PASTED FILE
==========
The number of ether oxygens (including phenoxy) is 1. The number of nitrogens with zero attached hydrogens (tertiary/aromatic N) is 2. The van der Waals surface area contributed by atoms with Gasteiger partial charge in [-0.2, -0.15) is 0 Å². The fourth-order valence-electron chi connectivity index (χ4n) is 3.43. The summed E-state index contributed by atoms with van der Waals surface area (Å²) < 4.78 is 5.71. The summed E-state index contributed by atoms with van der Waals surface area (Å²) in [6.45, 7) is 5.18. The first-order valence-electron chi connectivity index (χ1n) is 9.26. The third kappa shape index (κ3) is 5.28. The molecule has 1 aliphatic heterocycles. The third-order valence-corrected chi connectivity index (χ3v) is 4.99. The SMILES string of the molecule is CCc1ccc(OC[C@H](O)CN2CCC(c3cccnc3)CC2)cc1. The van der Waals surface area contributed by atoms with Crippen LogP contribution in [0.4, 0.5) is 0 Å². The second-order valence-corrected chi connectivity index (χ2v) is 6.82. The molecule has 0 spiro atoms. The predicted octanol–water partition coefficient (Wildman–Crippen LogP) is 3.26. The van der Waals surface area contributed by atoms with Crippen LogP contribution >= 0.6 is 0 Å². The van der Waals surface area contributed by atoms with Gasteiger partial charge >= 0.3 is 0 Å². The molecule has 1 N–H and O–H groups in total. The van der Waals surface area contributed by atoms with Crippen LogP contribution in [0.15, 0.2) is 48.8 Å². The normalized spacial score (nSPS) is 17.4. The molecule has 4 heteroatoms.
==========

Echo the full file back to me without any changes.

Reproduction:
The number of ether oxygens (including phenoxy) is 1. The number of nitrogens with zero attached hydrogens (tertiary/aromatic N) is 2. The van der Waals surface area contributed by atoms with Gasteiger partial charge in [-0.2, -0.15) is 0 Å². The fourth-order valence-electron chi connectivity index (χ4n) is 3.43. The summed E-state index contributed by atoms with van der Waals surface area (Å²) < 4.78 is 5.71. The summed E-state index contributed by atoms with van der Waals surface area (Å²) in [6.45, 7) is 5.18. The first-order valence-electron chi connectivity index (χ1n) is 9.26. The third kappa shape index (κ3) is 5.28. The molecule has 1 aliphatic heterocycles. The third-order valence-corrected chi connectivity index (χ3v) is 4.99. The SMILES string of the molecule is CCc1ccc(OC[C@H](O)CN2CCC(c3cccnc3)CC2)cc1. The van der Waals surface area contributed by atoms with Crippen LogP contribution in [0.4, 0.5) is 0 Å². The second-order valence-corrected chi connectivity index (χ2v) is 6.82. The molecule has 0 spiro atoms. The predicted octanol–water partition coefficient (Wildman–Crippen LogP) is 3.26. The van der Waals surface area contributed by atoms with Crippen LogP contribution >= 0.6 is 0 Å². The van der Waals surface area contributed by atoms with Gasteiger partial charge >= 0.3 is 0 Å². The molecule has 1 N–H and O–H groups in total. The van der Waals surface area contributed by atoms with Crippen LogP contribution in [0.15, 0.2) is 48.8 Å². The normalized spacial score (nSPS) is 17.4. The molecule has 4 heteroatoms.